Concerning the role of the total number of nevi as a risk indicator for melanoma later in life, we found that the total nevus count in childhood was a significant risk factor for melanoma. A childhood nevus count of 5 mm or larger on the buttocks also resulted in a higher risk of melanoma. Nevi 5 mm or larger have previously been described as a risk factor of melanoma in multiple studies.15 Buttock moles are a component of the so-called atypical mole syndrome phenotype, a complex risk phenotype for melanoma.16 There is no clue as to how or why these nevi preferentially appear on the buttocks. The total count of atypical nevi in childhood also yielded an increased risk of melanoma. This correlation was reported in multiple previous studies.8

The ages of the included children were between 2 and 18 years; this is the age range in which nevus counts in individuals vary significantly.9 The association between the number of nevi and melanoma will certainly differ between very young children and older children, which is why we divided the children into 2 groups (ie, <13 years and ≥13 years old) and performed the analyses on these prepubertal and postpubertal subgroups. The analyses revealed that nevi larger than 5 mm on the buttocks and the total number of atypical nevi in the age group younger than 13 years were still indicative of an increased risk of melanoma (P = .007 and P = .004, respectively). In the 13 years or older group, these associations were lost, which might be a result of the small group size or reflect the variability in nevus counts in this age group. It could also be that buttock nevi are a much more specific indicator of risk when present before puberty.

Earlier population studies1,8,10,14 have found that high numbers of nevi in both childhood and adulthood increase the risk of melanoma. Surprisingly, adulthood nevus count was not significantly associated with melanoma in our data, which seems to be due to lack of power. Still, our finding is compatible with a positive association of nevus count with increased risk of death by 0.4% per nevus.

During the years we have followed up our study population, they received sun exposure counseling that was especially aimed at children. It seems plausible that young individuals from melanoma families under surveillance for many years might have lower nevus counts. Previous studies1,8 have found that numbers of nevi 5 mm or larger and atypical nevi in adulthood were strongly correlated with melanoma. Our findings could not confirm this report, which might be because of the size of the research group. Furthermore, some of the 40 people who had a second nevus count presented themselves without any nevi 5 mm or larger (n = 7) and/or atypical nevi (n = 22), which reflects the variable phenotype in familial melanoma.4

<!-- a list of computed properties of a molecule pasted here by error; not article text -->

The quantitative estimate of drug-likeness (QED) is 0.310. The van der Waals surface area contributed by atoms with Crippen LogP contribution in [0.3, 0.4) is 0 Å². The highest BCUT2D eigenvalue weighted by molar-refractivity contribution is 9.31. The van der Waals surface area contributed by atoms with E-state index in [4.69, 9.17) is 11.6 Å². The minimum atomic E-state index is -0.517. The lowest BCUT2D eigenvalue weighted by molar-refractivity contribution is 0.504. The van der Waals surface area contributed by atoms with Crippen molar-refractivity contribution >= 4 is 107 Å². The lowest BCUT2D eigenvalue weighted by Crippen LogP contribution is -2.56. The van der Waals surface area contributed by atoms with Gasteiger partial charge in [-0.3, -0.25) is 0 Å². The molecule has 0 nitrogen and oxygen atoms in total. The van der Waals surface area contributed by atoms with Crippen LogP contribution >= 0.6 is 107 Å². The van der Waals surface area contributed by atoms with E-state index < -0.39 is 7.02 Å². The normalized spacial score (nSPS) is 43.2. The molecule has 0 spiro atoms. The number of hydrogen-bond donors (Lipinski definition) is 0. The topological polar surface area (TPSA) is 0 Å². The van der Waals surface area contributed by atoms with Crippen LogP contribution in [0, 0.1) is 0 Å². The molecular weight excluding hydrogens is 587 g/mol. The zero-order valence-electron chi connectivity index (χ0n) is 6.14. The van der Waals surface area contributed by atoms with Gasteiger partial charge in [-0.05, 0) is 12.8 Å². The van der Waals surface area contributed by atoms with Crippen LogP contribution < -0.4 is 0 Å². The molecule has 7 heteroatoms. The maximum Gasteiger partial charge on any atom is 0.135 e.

Analyses of melanoma and number of lesions removed were performed in all 133 cases from the patient records, the hospital oncology registry, and the research database. Some data may be missing because our findings could be checked by personal history in only 40 people. All the families who were included in this study have been included in family studies for many years and usually report all cancer cases loyally, even those from second-degree relatives. However, we may have missed melanomas. People who were seen for a second nevus count were between the ages of 21 and 41 years. If the cohort had been followed up for a longer period, more melanomas would have developed. It is therefore suspected that the analyses would then have resulted in more significant outcomes; therefore, we consider our findings conservative.

Our analysis, not surprisingly, confirmed the findings of other publications1,2 that the presence of a CDKN2A mutation yields a higher risk of melanoma compared with families without such a mutation, implicating a lower melanoma risk in families with unresolved genetic mechanisms. Regarding the distribution of childhood nevi, the analyses revealed a high association with melanoma distribution in adulthood. This correlation could also be found in the distribution of adulthood nevi and melanoma distribution. Melanoma in adulthood tends to develop more frequently on the sites with the highest nevus count in adulthood according to the literature.911